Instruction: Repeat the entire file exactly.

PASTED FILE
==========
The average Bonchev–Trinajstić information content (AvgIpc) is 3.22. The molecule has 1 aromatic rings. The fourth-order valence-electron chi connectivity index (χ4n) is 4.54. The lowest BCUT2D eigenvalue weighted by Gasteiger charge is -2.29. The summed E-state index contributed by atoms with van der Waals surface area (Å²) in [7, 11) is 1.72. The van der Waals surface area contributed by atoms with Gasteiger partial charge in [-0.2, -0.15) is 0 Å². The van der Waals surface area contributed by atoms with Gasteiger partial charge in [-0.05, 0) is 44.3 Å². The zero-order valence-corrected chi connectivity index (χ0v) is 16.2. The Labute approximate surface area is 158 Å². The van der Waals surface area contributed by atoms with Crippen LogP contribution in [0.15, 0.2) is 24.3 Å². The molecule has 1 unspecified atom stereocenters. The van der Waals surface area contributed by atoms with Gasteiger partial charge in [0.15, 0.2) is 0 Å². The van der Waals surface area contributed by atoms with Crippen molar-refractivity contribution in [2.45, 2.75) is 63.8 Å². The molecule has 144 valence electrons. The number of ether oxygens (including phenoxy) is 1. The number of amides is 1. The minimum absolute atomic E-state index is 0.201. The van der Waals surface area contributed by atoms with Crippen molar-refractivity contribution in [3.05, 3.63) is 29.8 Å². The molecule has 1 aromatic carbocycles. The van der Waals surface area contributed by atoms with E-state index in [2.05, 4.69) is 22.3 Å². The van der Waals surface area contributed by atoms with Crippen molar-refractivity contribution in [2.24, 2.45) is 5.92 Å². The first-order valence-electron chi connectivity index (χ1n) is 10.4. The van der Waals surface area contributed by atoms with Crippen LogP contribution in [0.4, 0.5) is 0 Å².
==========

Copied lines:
The average Bonchev–Trinajstić information content (AvgIpc) is 3.22. The molecule has 1 aromatic rings. The fourth-order valence-electron chi connectivity index (χ4n) is 4.54. The lowest BCUT2D eigenvalue weighted by Gasteiger charge is -2.29. The summed E-state index contributed by atoms with van der Waals surface area (Å²) in [7, 11) is 1.72. The van der Waals surface area contributed by atoms with Gasteiger partial charge in [-0.2, -0.15) is 0 Å². The van der Waals surface area contributed by atoms with Gasteiger partial charge in [-0.05, 0) is 44.3 Å². The zero-order valence-corrected chi connectivity index (χ0v) is 16.2. The Labute approximate surface area is 158 Å². The van der Waals surface area contributed by atoms with Crippen LogP contribution in [0.15, 0.2) is 24.3 Å². The molecule has 1 unspecified atom stereocenters. The van der Waals surface area contributed by atoms with Gasteiger partial charge in [0.15, 0.2) is 0 Å². The van der Waals surface area contributed by atoms with Crippen molar-refractivity contribution in [2.45, 2.75) is 63.8 Å². The molecule has 144 valence electrons. The number of ether oxygens (including phenoxy) is 1. The number of amides is 1. The minimum absolute atomic E-state index is 0.201. The van der Waals surface area contributed by atoms with Crippen molar-refractivity contribution in [3.05, 3.63) is 29.8 Å². The molecule has 1 aromatic carbocycles. The van der Waals surface area contributed by atoms with E-state index in [2.05, 4.69) is 22.3 Å². The van der Waals surface area contributed by atoms with Crippen molar-refractivity contribution in [2.24, 2.45) is 5.92 Å². The first-order valence-electron chi connectivity index (χ1n) is 10.4. The van der Waals surface area contributed by atoms with Crippen LogP contribution in [0.4, 0.5) is 0 Å².